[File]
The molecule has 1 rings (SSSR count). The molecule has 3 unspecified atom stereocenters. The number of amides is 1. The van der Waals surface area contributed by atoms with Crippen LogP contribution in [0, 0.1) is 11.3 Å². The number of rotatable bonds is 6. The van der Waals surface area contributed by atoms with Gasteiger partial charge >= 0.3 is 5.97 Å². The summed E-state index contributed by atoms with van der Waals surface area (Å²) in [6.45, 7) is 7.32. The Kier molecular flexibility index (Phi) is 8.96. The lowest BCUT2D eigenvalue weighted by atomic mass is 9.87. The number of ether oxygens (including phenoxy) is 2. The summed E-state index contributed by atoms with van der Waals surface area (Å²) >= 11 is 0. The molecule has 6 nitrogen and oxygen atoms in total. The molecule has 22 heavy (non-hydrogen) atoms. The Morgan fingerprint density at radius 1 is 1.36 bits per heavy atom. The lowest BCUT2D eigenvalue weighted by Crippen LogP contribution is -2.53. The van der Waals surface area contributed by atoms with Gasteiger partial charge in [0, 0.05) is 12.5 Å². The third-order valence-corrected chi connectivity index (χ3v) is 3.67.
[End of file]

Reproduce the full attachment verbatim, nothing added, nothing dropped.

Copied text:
The molecule has 1 rings (SSSR count). The molecule has 3 unspecified atom stereocenters. The number of amides is 1. The van der Waals surface area contributed by atoms with Crippen LogP contribution in [0, 0.1) is 11.3 Å². The number of rotatable bonds is 6. The van der Waals surface area contributed by atoms with Gasteiger partial charge >= 0.3 is 5.97 Å². The summed E-state index contributed by atoms with van der Waals surface area (Å²) in [6.45, 7) is 7.32. The Kier molecular flexibility index (Phi) is 8.96. The lowest BCUT2D eigenvalue weighted by atomic mass is 9.87. The number of ether oxygens (including phenoxy) is 2. The summed E-state index contributed by atoms with van der Waals surface area (Å²) >= 11 is 0. The molecule has 6 nitrogen and oxygen atoms in total. The molecule has 22 heavy (non-hydrogen) atoms. The Morgan fingerprint density at radius 1 is 1.36 bits per heavy atom. The lowest BCUT2D eigenvalue weighted by Crippen LogP contribution is -2.53. The van der Waals surface area contributed by atoms with Gasteiger partial charge in [0, 0.05) is 12.5 Å². The third-order valence-corrected chi connectivity index (χ3v) is 3.67.